Hoping this tutorial keeps you in stitches,

Lori

PS…All the images and tutorials are the property of Lori Kennedy at The Inbox Jaunt and are intended for PERSONAL use only.  Feel free to Pin or Share…Please contact me for any Commercial use.  (Thanks)

 

 

Open Line Friday–Questions and Answers

Scissors, Questions and Answers

 

I would like to try something new today.  I’m calling it Open Line Friday--a chance to answer questions and a place where we can bring together the collective knowledge of the group.  The following are questions that have popped up in the last week or two.   Please add your input to the following questions:

Rebecca at Cheeky Cognoscenti   writes:  You know, I always thought that “free-motion” quilting was done completely freehand, without any markings on the quilt top. Looking through your tutorials, I am struck by how many different motifs require (or at least greatly benefit from) marking lines to guide spacing, etc. My question is, at what point would you do the marking if this was a big quilt instead of a small sample? Do you mark the entire quilt top before you layer it and baste it for quilting? Or do you mark the quilt sandwich as you go, and if so, how do you keep your lines straight when you’re drawing on a puffy quilt sandwich? Thanks so much for sharing these wonderful tutorials, by the way!

Lori:  Free Motion Quilting refers to stitching with the feed dogs lowered or disengaged.  (When the feed dogs are “up” the sewing machine will advance the fabric–in a more or less straight line–  When the feed dogs are “lowered”  the fabric will only move when it is guided through the machine)  This allows the quilter to move in any direction and stitch motifs and patterns, not just straight lines.  Perhaps there is some confusion because it sounds a bit like “free hand drawing”.  Some marking is essential on almost all quilts.

As for marking:  I use the stitched seam lines created by piecing as my “rails” or guidelines whenever I can–in order to avoid marking.  In large quilts, I do a combination of marking methods.  I usually don’t mark until after the quilt is pinned–I like to use chalk and if the quilt is being moved around a lot the chalk comes off.  Even if the quilt batting is bulky, I am usually able to add enough markings.  I also add markings as I quilt.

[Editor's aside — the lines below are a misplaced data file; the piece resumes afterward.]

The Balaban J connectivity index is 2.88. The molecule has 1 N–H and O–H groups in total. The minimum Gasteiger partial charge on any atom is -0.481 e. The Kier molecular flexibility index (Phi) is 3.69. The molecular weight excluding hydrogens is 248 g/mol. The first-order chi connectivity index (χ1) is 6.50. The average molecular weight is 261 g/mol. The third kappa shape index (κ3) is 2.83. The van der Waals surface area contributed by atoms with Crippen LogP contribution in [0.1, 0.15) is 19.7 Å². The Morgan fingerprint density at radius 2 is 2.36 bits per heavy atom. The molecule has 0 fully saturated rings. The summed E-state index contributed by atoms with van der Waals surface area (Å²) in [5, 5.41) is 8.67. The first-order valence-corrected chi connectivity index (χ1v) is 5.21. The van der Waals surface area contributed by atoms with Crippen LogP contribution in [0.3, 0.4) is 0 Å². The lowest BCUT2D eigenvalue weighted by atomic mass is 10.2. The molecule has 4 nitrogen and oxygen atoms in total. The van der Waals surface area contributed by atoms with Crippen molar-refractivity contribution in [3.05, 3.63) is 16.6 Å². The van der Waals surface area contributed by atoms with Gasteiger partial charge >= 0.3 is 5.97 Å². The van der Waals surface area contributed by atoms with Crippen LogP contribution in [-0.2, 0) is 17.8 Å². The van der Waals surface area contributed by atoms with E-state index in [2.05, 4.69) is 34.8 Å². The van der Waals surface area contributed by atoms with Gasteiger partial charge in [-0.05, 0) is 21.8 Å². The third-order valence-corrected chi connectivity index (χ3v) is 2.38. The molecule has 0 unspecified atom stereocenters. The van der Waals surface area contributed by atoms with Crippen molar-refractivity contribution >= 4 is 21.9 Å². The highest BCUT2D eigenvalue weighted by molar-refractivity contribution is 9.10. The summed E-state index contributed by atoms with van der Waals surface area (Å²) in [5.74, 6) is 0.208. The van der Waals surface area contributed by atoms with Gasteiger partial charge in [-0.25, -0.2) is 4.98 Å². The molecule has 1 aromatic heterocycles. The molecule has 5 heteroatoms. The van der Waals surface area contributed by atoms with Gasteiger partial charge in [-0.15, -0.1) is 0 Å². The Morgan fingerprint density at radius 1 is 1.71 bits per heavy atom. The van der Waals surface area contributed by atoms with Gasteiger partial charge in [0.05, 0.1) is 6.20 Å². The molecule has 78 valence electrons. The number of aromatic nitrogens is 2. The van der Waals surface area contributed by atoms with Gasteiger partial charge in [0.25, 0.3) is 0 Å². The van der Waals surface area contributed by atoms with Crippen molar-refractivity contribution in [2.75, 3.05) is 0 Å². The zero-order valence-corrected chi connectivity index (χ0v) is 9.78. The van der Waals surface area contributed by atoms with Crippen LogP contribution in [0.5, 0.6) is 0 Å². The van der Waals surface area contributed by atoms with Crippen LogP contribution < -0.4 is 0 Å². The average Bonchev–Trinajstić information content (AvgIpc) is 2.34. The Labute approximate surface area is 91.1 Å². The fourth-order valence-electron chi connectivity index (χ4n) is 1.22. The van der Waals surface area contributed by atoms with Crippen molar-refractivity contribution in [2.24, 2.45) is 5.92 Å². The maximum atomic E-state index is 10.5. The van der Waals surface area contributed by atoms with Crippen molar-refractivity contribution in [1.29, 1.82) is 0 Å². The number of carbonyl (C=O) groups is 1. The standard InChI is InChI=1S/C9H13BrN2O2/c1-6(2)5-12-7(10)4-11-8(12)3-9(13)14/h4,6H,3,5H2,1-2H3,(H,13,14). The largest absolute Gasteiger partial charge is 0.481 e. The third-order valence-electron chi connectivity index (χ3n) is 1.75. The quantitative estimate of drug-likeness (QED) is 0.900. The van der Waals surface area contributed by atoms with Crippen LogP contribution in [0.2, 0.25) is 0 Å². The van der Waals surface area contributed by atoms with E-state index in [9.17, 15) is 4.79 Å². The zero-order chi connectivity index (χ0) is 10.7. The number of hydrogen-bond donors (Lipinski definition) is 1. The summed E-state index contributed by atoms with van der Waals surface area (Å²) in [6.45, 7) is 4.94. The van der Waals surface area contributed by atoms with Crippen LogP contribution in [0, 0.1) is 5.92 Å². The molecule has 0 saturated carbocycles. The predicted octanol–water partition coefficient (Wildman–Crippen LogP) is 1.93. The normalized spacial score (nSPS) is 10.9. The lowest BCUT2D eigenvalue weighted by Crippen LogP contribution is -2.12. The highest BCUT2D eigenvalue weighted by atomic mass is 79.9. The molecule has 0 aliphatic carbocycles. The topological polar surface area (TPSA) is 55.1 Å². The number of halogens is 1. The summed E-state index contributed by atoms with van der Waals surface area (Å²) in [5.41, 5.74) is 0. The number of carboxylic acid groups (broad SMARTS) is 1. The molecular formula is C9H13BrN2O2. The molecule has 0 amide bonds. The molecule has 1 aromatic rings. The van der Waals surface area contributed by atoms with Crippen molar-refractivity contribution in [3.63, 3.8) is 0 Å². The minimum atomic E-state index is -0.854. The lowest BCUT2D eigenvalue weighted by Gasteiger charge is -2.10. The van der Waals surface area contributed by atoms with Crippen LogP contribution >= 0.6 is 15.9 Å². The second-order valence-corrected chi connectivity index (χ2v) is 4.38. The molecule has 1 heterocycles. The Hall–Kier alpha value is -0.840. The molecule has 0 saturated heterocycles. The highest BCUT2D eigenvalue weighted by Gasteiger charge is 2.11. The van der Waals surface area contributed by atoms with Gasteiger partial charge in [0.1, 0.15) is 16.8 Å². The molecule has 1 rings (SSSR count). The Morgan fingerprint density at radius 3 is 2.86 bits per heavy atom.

Chris:Dear lori do you have any problems with your foot jumping is there anything I can do to stop this I have a Bernina 440 and love it.

Lori:  I’m not sure what you mean by the foot “jumping”…Perhaps you need to increase the presser foot pressure? Also, don’t forget to lower the presser foot–that can cause the foot to jump. Send more details…Maybe some other readers can help?

Bernina, Feed Dogs

Feed Dogs, Offset quilting foot

 

Ruth at StitchSewQuilt     I would like to try FMQ with a thicker-looking cotton thread as I have feeling it will last longer and look better, and not eat through my cotton patchwork??? Is that true? I keep snapping needles in my practice FMQ; really not sure why, I think the tension’s okay. That’s another reason I want a thicker thread, so it will match a thicker needle and hopefully decrease the possibility of snapping when I cross a seam.     Are all of the retailers that have been mentioned on here American? I live in Britain and am hoping to be able to find the supplies you are discussing. Thanks.

Lori:  I don’t think the problem is the thread or the needles.  Most of the time when I break needles it is because I am pulling too hard on a heavy quilt.  Make sure the area you are stitching is free to move. Also, an improperly threaded machine can break needles.  Have you had your machine serviced lately?   Are you using quality needles like Schmetz 80 or larger?    (Note–check out Ruth’s blog where she has a few images of her work.)  Most of the products I have recommended are available from online retailers.   We have a lot of followers from the UK–can you help Ruth with local retailers?

Marking Tools

Thank you to the readers who offered questions. Please help these readers with YOUR input!

We will try this again in a few weeks, if anyone has a question they’d like answered.